Upon first glance, it might seem like a hefty document to read through. But do not give in to the temptation to skim. Thoroughly reading through your lease is very important and could save you money in the end. Your lease will include certain clauses regarding pets, maintenance, any customization you can do to the home, what happens if you’re late with rent or need to break your lease. Make sure it’s clear how you’ll get your security deposit back and what it would or will be used for.
Acquire Renters Insurance
Most landlords will (and should) require proof of renters insurance in order to rent the property. Even if they don’t, you should get renters insurance. Between natural disasters, fire or water damage, or a break-in, you cannot anticipate what could happen in the future. It’s always best to be prepared as the insurance the landlord has on the building will not cover your personal belongings.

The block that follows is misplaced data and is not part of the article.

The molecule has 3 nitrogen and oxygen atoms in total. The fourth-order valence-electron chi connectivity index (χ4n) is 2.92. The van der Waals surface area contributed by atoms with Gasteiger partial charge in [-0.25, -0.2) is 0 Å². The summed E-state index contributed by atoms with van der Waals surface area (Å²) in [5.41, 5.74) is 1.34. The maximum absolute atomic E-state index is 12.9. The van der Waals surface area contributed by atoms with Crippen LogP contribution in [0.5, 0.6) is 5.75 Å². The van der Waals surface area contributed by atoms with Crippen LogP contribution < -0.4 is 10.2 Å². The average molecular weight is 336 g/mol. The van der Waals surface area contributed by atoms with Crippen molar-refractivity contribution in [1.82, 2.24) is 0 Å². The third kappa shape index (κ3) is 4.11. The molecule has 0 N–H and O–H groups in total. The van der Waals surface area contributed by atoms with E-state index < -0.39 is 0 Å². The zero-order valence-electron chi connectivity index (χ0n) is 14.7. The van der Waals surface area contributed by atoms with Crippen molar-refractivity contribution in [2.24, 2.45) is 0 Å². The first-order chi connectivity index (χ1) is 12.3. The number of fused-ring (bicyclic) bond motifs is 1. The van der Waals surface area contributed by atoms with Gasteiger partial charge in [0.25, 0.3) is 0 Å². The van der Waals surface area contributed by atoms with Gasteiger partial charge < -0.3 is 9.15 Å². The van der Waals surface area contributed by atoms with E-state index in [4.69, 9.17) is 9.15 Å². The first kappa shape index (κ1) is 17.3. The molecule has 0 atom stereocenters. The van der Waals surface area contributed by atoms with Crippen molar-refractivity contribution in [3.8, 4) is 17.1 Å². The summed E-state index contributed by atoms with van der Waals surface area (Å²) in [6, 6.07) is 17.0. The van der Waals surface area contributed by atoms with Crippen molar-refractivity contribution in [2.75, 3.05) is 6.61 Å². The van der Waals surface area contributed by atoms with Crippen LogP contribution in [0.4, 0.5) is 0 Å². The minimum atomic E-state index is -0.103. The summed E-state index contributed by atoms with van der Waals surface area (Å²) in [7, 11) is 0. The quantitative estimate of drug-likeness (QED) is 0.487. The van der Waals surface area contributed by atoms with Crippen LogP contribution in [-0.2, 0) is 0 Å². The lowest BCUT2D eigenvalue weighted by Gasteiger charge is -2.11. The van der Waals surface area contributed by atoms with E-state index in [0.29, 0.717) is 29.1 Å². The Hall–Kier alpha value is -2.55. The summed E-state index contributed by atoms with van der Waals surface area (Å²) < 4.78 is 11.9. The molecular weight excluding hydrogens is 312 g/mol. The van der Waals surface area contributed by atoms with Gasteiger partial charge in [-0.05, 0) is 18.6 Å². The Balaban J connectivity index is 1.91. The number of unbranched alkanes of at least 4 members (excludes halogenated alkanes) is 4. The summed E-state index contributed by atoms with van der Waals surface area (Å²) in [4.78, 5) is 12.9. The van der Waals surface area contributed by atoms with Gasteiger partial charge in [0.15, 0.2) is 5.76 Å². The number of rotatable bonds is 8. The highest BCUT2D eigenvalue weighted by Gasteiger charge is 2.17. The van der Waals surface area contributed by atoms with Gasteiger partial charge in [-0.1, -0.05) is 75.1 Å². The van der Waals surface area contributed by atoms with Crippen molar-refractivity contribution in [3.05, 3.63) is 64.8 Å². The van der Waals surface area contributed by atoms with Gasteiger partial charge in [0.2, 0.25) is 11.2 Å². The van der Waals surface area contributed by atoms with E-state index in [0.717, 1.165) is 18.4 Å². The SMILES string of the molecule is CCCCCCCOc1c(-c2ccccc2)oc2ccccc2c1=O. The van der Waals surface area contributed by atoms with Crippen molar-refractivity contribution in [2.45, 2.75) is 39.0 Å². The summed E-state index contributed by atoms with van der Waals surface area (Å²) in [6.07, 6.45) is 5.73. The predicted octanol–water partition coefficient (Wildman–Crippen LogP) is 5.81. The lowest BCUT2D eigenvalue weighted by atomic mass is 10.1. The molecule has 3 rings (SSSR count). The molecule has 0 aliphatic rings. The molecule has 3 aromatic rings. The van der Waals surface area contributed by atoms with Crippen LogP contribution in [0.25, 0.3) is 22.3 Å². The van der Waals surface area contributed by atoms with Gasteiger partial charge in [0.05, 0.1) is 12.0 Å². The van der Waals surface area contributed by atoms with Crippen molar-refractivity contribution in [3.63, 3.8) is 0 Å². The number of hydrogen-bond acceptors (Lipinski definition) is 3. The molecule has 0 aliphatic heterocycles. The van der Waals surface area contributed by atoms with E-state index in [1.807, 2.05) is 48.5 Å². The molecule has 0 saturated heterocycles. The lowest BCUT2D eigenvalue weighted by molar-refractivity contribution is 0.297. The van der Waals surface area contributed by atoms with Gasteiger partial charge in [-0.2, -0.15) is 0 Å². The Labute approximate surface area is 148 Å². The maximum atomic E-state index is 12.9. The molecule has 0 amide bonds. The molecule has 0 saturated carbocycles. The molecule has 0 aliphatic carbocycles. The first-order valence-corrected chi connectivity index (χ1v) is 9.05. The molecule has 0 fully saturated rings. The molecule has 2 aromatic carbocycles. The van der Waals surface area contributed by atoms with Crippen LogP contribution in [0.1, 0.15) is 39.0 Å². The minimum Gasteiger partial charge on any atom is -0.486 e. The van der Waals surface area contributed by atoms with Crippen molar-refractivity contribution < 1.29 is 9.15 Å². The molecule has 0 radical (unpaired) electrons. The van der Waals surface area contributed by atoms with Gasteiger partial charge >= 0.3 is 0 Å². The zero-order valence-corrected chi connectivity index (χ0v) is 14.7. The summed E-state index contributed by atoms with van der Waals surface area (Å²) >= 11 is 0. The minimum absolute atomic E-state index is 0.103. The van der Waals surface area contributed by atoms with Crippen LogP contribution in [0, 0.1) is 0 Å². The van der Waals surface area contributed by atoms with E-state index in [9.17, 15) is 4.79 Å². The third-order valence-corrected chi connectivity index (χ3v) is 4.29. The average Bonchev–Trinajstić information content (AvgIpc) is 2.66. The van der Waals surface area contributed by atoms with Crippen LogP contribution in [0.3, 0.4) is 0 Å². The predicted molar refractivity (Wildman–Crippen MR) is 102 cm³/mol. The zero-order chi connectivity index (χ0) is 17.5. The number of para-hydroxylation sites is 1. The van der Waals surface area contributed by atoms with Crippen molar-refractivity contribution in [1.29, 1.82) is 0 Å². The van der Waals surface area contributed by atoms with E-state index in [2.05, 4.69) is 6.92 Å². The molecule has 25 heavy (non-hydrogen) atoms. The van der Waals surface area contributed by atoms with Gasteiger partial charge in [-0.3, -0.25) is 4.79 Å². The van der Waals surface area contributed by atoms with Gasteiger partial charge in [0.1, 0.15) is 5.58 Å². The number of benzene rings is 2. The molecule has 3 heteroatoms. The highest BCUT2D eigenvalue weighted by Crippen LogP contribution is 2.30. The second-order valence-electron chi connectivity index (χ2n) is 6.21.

Conduct a Move-In Inspection and Take Photos
Even though you already inspected the rental before you signed the lease, conduct another inspection. This time, make notes of any preexisting damage: any scuffs or marks on the wall, floors, or appliances, the status of the appliances, etc. Take photos of the entire property, as well as close ups of preexisting damage. Save those photos somewhere you won’t lose them. They’ll be invaluable if there are any discrepancies on move out day and prevent you from paying for damage you didn’t do.
Set Up Automatic Rent Payments